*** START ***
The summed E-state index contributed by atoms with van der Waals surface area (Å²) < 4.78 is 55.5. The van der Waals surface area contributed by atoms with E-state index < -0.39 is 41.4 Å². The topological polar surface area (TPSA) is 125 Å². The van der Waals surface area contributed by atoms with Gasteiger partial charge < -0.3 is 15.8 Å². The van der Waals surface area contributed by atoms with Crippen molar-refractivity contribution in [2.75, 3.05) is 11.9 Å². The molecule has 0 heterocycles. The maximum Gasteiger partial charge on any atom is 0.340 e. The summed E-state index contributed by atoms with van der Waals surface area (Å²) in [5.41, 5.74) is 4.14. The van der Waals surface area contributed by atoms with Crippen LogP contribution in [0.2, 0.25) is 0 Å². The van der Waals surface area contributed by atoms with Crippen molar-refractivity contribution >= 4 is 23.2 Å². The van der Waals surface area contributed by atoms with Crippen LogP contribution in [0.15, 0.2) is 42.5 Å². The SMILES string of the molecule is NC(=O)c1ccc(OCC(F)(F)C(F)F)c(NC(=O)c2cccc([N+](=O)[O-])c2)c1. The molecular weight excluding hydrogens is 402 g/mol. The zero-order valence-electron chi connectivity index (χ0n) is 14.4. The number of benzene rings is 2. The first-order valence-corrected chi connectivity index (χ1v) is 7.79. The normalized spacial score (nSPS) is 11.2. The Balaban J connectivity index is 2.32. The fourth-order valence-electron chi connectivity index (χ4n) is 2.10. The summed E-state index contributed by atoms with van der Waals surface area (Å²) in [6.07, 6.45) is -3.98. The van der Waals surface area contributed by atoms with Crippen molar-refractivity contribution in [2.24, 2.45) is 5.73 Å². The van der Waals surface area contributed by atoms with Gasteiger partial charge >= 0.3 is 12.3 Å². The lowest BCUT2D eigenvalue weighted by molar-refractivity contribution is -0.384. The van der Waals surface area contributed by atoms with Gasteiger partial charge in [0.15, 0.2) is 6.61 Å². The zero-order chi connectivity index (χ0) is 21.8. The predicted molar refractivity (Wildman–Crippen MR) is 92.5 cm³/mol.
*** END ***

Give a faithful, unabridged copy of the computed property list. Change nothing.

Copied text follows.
The summed E-state index contributed by atoms with van der Waals surface area (Å²) < 4.78 is 55.5. The van der Waals surface area contributed by atoms with E-state index < -0.39 is 41.4 Å². The topological polar surface area (TPSA) is 125 Å². The van der Waals surface area contributed by atoms with Gasteiger partial charge < -0.3 is 15.8 Å². The van der Waals surface area contributed by atoms with Crippen molar-refractivity contribution in [2.75, 3.05) is 11.9 Å². The molecule has 0 heterocycles. The maximum Gasteiger partial charge on any atom is 0.340 e. The summed E-state index contributed by atoms with van der Waals surface area (Å²) in [5.41, 5.74) is 4.14. The van der Waals surface area contributed by atoms with Crippen LogP contribution in [0.2, 0.25) is 0 Å². The van der Waals surface area contributed by atoms with Crippen molar-refractivity contribution >= 4 is 23.2 Å². The van der Waals surface area contributed by atoms with Crippen LogP contribution in [0.15, 0.2) is 42.5 Å². The SMILES string of the molecule is NC(=O)c1ccc(OCC(F)(F)C(F)F)c(NC(=O)c2cccc([N+](=O)[O-])c2)c1. The molecular weight excluding hydrogens is 402 g/mol. The zero-order valence-electron chi connectivity index (χ0n) is 14.4. The number of benzene rings is 2. The first-order valence-corrected chi connectivity index (χ1v) is 7.79. The normalized spacial score (nSPS) is 11.2. The Balaban J connectivity index is 2.32. The fourth-order valence-electron chi connectivity index (χ4n) is 2.10. The summed E-state index contributed by atoms with van der Waals surface area (Å²) in [6.07, 6.45) is -3.98. The van der Waals surface area contributed by atoms with Crippen molar-refractivity contribution in [2.24, 2.45) is 5.73 Å². The van der Waals surface area contributed by atoms with Gasteiger partial charge >= 0.3 is 12.3 Å². The lowest BCUT2D eigenvalue weighted by molar-refractivity contribution is -0.384. The van der Waals surface area contributed by atoms with Gasteiger partial charge in [0.15, 0.2) is 6.61 Å². The zero-order chi connectivity index (χ0) is 21.8. The predicted molar refractivity (Wildman–Crippen MR) is 92.5 cm³/mol.